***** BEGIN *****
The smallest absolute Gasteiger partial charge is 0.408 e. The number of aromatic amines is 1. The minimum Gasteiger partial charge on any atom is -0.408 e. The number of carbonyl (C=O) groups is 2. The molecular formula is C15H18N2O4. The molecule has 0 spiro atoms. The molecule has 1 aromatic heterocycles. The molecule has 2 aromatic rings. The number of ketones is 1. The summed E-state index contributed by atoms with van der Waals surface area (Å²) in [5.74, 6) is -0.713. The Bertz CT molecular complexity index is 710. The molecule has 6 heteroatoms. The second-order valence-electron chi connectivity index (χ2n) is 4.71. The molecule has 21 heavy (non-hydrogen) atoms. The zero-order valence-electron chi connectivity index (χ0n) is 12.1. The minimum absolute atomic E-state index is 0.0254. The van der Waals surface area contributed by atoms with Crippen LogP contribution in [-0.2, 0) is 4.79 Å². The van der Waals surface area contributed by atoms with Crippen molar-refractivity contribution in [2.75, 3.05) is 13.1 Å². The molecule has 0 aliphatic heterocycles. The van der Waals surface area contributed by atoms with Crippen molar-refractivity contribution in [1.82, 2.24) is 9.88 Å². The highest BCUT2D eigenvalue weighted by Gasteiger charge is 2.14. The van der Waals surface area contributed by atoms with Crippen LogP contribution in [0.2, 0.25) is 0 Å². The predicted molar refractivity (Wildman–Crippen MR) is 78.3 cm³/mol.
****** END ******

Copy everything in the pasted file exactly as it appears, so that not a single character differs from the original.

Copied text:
The smallest absolute Gasteiger partial charge is 0.408 e. The number of aromatic amines is 1. The minimum Gasteiger partial charge on any atom is -0.408 e. The number of carbonyl (C=O) groups is 2. The molecular formula is C15H18N2O4. The molecule has 0 spiro atoms. The molecule has 1 aromatic heterocycles. The molecule has 2 aromatic rings. The number of ketones is 1. The summed E-state index contributed by atoms with van der Waals surface area (Å²) in [5.74, 6) is -0.713. The Bertz CT molecular complexity index is 710. The molecule has 6 heteroatoms. The second-order valence-electron chi connectivity index (χ2n) is 4.71. The molecule has 21 heavy (non-hydrogen) atoms. The zero-order valence-electron chi connectivity index (χ0n) is 12.1. The minimum absolute atomic E-state index is 0.0254. The van der Waals surface area contributed by atoms with Crippen LogP contribution in [-0.2, 0) is 4.79 Å². The van der Waals surface area contributed by atoms with Crippen molar-refractivity contribution in [2.75, 3.05) is 13.1 Å². The molecule has 0 aliphatic heterocycles. The van der Waals surface area contributed by atoms with Crippen molar-refractivity contribution in [1.82, 2.24) is 9.88 Å². The highest BCUT2D eigenvalue weighted by Gasteiger charge is 2.14. The van der Waals surface area contributed by atoms with Crippen LogP contribution in [0.2, 0.25) is 0 Å². The predicted molar refractivity (Wildman–Crippen MR) is 78.3 cm³/mol.